Coming out of school I was fired up to help people. I attended lots of conferences, did evening training sessions with veteran chiropractors, worked with athletes, sports teams, and everything else I could think of to be as good as possible.
Like massage, chiropractic yields good results and it feels amazing to help people get better. However, I wasn’t always successful which was disheartening. For some patients, I tried everything I knew, but it wasn’t enough.
Looking back, I can see that my ego was getting in the way of what was best for the patient.
After being in practice for 13 years now, I realize that no practitioner, no matter how good, can help everyone. Referring to a patient is sometimes the best option, even when it feels frustrating that chiropractic treatment didn’t get them where they want. I think it’s best to refer to therapies you trust or have had good experiences with. For example, I’m happy to refer to things such as massage or acupuncture because they’ve helped me with my health.
I have found that referring a patient isn’t always easy. Medical professionals should consider the practitioner to whom they are referring.
The most important question any practitioner should consider is: “Do I trust the person I am referring my patient to?” Ideally, there would be a relationship between the two practitioners and trust built therein. You want to feel comfortable that your profession won’t be denigrated, or you, for that matter.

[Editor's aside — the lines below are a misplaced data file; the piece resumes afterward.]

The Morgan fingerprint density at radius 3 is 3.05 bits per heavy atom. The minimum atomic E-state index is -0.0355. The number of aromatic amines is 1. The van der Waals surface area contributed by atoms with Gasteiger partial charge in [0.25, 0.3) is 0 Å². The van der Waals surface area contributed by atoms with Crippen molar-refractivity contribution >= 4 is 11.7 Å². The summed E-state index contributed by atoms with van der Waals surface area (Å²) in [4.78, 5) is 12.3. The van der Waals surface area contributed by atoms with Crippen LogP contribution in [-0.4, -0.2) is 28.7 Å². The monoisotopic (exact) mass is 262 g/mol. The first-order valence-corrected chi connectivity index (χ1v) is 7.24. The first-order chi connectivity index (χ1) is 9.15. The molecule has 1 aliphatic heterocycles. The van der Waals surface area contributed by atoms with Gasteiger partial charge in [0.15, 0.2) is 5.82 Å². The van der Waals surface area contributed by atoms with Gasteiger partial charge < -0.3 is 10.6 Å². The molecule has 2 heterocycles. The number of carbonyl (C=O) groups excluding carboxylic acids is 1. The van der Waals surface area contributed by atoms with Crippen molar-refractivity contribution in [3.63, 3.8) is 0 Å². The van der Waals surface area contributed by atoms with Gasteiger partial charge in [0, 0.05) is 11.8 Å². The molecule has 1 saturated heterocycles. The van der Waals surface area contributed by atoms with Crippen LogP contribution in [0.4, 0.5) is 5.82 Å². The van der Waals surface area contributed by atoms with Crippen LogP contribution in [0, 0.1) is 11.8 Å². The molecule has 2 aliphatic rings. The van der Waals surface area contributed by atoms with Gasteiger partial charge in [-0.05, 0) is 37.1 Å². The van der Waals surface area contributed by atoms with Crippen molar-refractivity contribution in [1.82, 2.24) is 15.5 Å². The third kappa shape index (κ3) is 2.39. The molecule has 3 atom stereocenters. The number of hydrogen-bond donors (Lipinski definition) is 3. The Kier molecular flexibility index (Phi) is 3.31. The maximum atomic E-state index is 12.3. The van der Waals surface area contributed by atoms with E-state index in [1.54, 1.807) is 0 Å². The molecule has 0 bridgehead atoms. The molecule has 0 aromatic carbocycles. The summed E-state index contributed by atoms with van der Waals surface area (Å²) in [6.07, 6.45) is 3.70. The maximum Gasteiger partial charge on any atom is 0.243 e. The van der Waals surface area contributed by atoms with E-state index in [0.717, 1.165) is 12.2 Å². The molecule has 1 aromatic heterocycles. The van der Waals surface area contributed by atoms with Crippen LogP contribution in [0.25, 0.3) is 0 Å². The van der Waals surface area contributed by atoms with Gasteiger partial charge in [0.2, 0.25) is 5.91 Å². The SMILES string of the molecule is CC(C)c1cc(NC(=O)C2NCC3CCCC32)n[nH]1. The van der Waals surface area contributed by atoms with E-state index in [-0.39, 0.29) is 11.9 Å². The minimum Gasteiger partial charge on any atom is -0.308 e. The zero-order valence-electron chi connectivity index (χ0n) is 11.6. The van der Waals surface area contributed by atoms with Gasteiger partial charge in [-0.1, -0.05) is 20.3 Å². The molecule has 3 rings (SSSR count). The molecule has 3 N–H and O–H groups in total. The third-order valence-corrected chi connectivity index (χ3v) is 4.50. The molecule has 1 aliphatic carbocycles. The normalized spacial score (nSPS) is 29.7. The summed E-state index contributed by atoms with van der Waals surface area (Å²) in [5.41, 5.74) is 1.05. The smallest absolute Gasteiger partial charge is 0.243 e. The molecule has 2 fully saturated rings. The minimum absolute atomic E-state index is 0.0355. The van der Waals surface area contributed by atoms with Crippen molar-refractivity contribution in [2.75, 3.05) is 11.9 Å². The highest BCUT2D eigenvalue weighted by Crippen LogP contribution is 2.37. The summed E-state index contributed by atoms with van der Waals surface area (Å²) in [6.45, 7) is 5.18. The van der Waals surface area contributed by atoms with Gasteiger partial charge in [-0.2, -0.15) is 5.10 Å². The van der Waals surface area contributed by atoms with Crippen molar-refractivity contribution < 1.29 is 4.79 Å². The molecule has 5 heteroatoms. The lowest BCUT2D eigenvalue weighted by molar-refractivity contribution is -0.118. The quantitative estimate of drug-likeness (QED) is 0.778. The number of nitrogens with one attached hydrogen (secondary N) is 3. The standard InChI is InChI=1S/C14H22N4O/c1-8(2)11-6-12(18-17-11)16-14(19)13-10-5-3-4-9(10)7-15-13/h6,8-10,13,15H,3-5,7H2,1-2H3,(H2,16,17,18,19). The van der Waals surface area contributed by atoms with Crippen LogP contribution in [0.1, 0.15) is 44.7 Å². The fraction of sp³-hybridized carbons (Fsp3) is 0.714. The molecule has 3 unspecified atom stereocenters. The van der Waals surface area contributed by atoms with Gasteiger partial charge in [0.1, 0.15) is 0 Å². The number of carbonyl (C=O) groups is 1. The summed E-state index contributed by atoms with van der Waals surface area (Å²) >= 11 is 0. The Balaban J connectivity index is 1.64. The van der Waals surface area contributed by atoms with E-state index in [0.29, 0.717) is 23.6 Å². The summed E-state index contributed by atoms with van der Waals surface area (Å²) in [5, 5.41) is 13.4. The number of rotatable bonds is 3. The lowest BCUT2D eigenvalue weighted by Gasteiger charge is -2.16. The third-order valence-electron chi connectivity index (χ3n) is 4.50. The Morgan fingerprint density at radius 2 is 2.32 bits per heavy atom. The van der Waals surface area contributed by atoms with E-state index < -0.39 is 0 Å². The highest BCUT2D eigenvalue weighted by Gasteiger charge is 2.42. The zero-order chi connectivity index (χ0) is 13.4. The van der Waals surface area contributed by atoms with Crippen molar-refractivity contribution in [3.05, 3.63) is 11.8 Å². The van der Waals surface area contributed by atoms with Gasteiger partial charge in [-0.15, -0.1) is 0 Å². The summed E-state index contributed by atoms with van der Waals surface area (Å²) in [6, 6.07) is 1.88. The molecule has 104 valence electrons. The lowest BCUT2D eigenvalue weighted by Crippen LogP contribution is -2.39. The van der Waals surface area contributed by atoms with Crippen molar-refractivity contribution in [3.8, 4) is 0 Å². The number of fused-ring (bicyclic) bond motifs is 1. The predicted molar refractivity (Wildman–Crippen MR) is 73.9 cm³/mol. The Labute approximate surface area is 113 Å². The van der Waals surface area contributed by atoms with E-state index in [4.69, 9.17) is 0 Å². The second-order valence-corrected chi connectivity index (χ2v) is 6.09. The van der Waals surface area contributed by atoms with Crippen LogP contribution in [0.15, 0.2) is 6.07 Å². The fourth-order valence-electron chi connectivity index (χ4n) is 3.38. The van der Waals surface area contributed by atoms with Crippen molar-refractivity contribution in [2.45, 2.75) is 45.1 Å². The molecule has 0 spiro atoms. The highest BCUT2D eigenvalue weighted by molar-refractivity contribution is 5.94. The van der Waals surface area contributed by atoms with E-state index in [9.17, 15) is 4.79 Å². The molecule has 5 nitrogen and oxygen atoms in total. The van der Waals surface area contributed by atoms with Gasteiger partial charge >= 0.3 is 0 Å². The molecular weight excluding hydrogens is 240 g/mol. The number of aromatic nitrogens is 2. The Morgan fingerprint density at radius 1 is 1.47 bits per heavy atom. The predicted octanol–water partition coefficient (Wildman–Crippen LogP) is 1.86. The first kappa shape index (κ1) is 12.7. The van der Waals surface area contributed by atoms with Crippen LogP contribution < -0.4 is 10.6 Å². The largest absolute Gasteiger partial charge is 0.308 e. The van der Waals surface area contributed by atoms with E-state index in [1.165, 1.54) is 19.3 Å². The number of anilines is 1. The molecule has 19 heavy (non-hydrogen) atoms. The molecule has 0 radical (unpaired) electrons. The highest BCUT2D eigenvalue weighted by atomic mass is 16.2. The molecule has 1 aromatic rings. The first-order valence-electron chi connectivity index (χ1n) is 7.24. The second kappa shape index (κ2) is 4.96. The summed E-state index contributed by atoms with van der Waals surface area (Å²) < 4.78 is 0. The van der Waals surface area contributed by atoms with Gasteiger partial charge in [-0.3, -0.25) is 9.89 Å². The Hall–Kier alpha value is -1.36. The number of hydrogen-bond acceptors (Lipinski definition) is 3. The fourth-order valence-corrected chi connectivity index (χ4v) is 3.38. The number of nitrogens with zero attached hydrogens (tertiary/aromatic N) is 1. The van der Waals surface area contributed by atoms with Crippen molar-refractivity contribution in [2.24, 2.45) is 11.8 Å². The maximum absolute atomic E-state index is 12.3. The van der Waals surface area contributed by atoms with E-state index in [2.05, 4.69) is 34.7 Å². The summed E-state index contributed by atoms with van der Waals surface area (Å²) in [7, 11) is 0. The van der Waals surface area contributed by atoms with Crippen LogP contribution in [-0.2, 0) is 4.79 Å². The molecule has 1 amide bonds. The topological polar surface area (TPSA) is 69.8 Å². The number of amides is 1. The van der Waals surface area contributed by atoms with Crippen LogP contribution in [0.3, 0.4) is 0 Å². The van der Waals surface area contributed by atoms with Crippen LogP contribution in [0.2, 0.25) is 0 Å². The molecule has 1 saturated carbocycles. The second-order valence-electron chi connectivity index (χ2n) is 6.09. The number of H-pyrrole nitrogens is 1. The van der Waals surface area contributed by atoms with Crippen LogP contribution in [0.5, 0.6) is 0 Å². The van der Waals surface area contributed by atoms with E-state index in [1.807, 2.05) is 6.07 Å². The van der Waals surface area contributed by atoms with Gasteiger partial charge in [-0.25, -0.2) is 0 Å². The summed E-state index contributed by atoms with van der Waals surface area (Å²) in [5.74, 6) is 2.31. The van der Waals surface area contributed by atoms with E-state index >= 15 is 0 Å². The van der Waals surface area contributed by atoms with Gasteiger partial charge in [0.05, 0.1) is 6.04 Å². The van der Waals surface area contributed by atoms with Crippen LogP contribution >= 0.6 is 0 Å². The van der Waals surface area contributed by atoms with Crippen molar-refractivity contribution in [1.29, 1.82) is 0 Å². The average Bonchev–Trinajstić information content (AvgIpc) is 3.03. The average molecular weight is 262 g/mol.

You also want to be comfortable enough to have a conversation with the practitioner to ensure the patient is not getting contradicting information which puts them in the difficult position of not knowing what to believe or who to trust. We all have our patient’s best interest at heart but if two practitioners are saying different things, it can diminish the patient’s healing process. If I trust the other practitioner and know they are professional, and good at what they do, it makes it easy to refer.
Sometimes this still might not work because that practitioner may already have a professional in your field they are more comfortable with. It’s optimal to be in a reciprocal relationship where you refer to them and they refer to you. It may take time to find that person and to build trust with each other.
Don’t expect referrals to come right away; build relationships and get to know practitioners both in your field and others. Remember too that patients move around, so knowing practitioners in other communities can be of benefit as well.
5 Keys To Building A Relationship
Building trust with a chiropractor may be more challenging than you think.
I’ve received dozens of phone calls, emails and even had RMT’s come to the office to drop off business cards. Honestly, very few, if any, have turned into meaningful referral relationships. Many of the healthcare practitioners I trust the most and have the best relationships with have taken time to build.
Typically this has happened through working on sports teams with them or trading services. Having a common interest with another practitioner such as a chiropractor can be very helpful. An example might be working with athletes or specific types of injuries or even specializing in children or pregnancy. Trading services is another fantastic way to build trust because you both know exactly how the other person treats and the way they work with patients.